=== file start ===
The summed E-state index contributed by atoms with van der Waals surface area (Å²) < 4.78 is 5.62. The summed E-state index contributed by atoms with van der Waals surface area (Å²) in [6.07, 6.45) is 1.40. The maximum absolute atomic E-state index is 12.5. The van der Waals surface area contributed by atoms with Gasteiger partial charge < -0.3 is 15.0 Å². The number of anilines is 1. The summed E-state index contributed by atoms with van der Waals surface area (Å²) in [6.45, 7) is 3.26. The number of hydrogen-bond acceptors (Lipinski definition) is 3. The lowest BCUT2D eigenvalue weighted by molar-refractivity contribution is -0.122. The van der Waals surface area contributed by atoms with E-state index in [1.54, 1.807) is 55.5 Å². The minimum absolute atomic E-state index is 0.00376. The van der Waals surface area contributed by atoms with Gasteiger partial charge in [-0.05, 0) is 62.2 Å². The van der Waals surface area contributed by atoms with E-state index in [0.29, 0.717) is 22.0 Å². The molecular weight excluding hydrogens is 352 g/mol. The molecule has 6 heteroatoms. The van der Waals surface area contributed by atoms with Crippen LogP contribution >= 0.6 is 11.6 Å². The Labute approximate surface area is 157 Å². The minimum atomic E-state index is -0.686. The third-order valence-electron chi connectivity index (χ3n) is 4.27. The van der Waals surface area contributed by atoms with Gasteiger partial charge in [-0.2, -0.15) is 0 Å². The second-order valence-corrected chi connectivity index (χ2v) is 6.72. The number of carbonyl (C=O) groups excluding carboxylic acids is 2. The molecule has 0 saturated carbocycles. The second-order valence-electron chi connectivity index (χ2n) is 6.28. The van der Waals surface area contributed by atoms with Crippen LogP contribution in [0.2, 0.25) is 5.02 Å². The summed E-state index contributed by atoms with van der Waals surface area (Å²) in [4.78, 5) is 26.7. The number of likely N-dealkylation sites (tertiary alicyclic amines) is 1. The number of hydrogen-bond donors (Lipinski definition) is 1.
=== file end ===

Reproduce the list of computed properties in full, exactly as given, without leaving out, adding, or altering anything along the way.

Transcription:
The summed E-state index contributed by atoms with van der Waals surface area (Å²) < 4.78 is 5.62. The summed E-state index contributed by atoms with van der Waals surface area (Å²) in [6.07, 6.45) is 1.40. The maximum absolute atomic E-state index is 12.5. The van der Waals surface area contributed by atoms with Gasteiger partial charge < -0.3 is 15.0 Å². The number of anilines is 1. The summed E-state index contributed by atoms with van der Waals surface area (Å²) in [6.45, 7) is 3.26. The number of hydrogen-bond acceptors (Lipinski definition) is 3. The lowest BCUT2D eigenvalue weighted by molar-refractivity contribution is -0.122. The van der Waals surface area contributed by atoms with E-state index in [1.54, 1.807) is 55.5 Å². The minimum absolute atomic E-state index is 0.00376. The van der Waals surface area contributed by atoms with Gasteiger partial charge in [-0.05, 0) is 62.2 Å². The van der Waals surface area contributed by atoms with E-state index in [0.29, 0.717) is 22.0 Å². The molecular weight excluding hydrogens is 352 g/mol. The molecule has 6 heteroatoms. The van der Waals surface area contributed by atoms with Crippen LogP contribution >= 0.6 is 11.6 Å². The Labute approximate surface area is 157 Å². The minimum atomic E-state index is -0.686. The third-order valence-electron chi connectivity index (χ3n) is 4.27. The van der Waals surface area contributed by atoms with Gasteiger partial charge in [-0.2, -0.15) is 0 Å². The second-order valence-corrected chi connectivity index (χ2v) is 6.72. The number of carbonyl (C=O) groups excluding carboxylic acids is 2. The molecule has 0 saturated carbocycles. The second-order valence-electron chi connectivity index (χ2n) is 6.28. The van der Waals surface area contributed by atoms with Crippen LogP contribution in [0.2, 0.25) is 5.02 Å². The summed E-state index contributed by atoms with van der Waals surface area (Å²) in [4.78, 5) is 26.7. The number of likely N-dealkylation sites (tertiary alicyclic amines) is 1. The number of hydrogen-bond donors (Lipinski definition) is 1.